Indonesia

Indonesia has great natural wealth but many of its citizens live in extreme poverty. Democratic progress has been made since the resigation of former president Suharto in 1998, but many civil society organisations feel that far too little progress has been made towards sustainable management of the country's resources, and ensuring that Indonesia's diverse communities have a real say in decisions which affect their future.

Down to Earth 83, December 2009

While crucial climate talks proceed at international level, how are the lives of local communities being affected by climate change? In November, Indonesia's Civil Society Forum for Climate Justice held two Climate Hearings in Jakarta to try and present some answers to this question. The following is adapted from DTE's translation of a new CSF report 'From Krui to Timor - how farmers and fishing communities are facing climate change'.

Down to Earth No.82, September 2009

AMAN, Indonesia’s Indigenous Peoples’ Alliance, has issued a statement on climate change. The Sinar Resmi Declaration was agreed at a national meeting of the organisation, hosted by the Banten Kidul indigenous community in West Java.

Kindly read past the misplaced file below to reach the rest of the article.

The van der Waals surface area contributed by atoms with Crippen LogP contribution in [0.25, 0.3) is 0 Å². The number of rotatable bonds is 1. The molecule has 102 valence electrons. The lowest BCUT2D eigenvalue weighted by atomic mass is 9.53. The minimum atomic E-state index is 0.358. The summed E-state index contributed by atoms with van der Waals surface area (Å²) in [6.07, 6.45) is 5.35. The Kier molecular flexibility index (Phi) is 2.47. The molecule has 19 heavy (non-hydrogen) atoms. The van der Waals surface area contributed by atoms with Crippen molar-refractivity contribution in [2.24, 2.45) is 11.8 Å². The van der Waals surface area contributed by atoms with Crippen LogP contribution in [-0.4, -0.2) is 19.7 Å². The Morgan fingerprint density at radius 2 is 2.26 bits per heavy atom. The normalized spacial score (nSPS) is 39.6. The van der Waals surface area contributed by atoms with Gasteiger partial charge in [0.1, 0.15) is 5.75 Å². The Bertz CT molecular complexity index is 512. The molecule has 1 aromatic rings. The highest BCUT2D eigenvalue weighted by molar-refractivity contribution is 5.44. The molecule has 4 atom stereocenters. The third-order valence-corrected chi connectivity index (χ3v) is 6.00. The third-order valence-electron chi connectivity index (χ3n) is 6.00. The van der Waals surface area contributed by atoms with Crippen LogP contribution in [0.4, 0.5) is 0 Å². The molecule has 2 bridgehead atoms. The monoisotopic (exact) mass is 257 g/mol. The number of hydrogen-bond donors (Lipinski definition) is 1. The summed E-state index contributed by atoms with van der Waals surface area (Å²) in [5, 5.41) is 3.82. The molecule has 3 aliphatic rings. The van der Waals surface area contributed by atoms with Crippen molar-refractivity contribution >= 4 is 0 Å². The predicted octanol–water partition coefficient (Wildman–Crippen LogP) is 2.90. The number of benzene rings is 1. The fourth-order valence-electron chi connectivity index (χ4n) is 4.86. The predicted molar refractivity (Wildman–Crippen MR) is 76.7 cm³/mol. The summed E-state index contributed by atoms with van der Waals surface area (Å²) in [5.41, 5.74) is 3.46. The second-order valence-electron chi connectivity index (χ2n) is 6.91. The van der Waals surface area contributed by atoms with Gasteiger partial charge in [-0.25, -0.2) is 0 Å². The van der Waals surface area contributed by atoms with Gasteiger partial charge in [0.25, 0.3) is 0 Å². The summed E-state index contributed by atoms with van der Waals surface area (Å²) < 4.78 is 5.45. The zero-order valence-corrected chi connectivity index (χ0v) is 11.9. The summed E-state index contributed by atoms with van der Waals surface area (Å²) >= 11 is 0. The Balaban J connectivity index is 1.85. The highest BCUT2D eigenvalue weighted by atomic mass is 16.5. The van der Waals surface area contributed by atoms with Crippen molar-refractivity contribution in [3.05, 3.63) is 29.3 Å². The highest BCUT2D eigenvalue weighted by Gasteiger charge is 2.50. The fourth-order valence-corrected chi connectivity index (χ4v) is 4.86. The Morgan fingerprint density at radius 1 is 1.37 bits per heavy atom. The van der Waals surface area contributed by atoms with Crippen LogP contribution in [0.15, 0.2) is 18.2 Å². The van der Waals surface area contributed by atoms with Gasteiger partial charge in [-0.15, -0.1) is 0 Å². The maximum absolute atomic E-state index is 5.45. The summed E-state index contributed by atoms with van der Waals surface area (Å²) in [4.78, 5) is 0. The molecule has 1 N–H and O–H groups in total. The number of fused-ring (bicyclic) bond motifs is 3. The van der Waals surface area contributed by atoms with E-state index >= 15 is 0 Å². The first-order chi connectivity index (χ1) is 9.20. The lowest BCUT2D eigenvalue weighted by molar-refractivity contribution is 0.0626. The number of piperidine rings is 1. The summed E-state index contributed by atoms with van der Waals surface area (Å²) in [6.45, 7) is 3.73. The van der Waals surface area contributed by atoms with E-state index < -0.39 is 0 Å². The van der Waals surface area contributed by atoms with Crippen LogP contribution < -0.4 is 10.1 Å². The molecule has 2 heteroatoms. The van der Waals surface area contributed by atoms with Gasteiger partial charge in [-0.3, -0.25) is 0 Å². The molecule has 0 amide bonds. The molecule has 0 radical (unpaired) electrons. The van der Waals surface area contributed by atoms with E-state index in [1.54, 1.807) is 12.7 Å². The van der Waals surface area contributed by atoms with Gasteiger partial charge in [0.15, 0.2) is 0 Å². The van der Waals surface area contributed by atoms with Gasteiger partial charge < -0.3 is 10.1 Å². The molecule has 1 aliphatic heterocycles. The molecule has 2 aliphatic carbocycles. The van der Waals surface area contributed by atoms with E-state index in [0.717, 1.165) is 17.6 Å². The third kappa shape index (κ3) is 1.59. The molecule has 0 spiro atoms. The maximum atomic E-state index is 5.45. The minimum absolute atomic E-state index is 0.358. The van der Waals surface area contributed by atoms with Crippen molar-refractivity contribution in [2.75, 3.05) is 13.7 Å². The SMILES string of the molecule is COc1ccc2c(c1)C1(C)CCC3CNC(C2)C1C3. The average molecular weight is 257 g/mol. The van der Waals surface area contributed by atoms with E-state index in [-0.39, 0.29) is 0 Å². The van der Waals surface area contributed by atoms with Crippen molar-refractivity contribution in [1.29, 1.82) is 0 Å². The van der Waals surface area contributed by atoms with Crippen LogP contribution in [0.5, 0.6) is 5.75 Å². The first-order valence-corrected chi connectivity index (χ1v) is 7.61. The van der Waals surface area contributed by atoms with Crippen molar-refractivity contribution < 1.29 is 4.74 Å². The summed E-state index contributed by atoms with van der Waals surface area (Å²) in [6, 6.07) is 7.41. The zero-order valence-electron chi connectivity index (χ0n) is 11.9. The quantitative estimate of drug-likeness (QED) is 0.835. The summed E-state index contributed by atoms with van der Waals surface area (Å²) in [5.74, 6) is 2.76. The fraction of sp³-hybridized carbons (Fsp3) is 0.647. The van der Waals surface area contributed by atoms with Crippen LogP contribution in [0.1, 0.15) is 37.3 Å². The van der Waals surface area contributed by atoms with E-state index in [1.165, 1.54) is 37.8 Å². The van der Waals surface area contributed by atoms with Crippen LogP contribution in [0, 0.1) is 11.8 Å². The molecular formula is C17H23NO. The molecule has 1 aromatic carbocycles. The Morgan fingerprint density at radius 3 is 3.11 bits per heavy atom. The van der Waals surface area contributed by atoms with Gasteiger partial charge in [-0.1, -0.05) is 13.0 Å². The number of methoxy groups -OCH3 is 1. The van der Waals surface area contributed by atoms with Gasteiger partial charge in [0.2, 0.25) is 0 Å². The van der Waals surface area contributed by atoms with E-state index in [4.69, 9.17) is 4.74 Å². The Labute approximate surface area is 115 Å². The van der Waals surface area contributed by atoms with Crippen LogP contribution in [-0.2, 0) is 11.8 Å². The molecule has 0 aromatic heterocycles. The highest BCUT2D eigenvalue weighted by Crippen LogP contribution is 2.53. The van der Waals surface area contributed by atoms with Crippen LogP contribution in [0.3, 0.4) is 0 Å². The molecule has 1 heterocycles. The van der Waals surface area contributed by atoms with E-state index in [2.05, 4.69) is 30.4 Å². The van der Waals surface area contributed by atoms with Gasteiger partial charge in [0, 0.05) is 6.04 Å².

Down to Earth No.82, September 2009

Coastal communities have been marginalised by big business, as well as policies and legislation that favours large companies. They now face additional threats from the impacts of climate change.

Down to Earth No.82, September 2009

Indonesia's policy and practice in relation to sustainable development, climate change and human rights is to a significant extent governed by its obligations under international treaties and other international instruments.

Down to Earth No.82, September 2009

As Indonesia pushes ahead with plans for REDD, the World Bank and others are making ill-prepared agreements on funding projects in Indonesia.

Down to Earth No.82, September 2009

A DTE interview with Giorgio Budi Indrarto, Coordinator of Indonesia's Civil Society Forum for Climate Justice.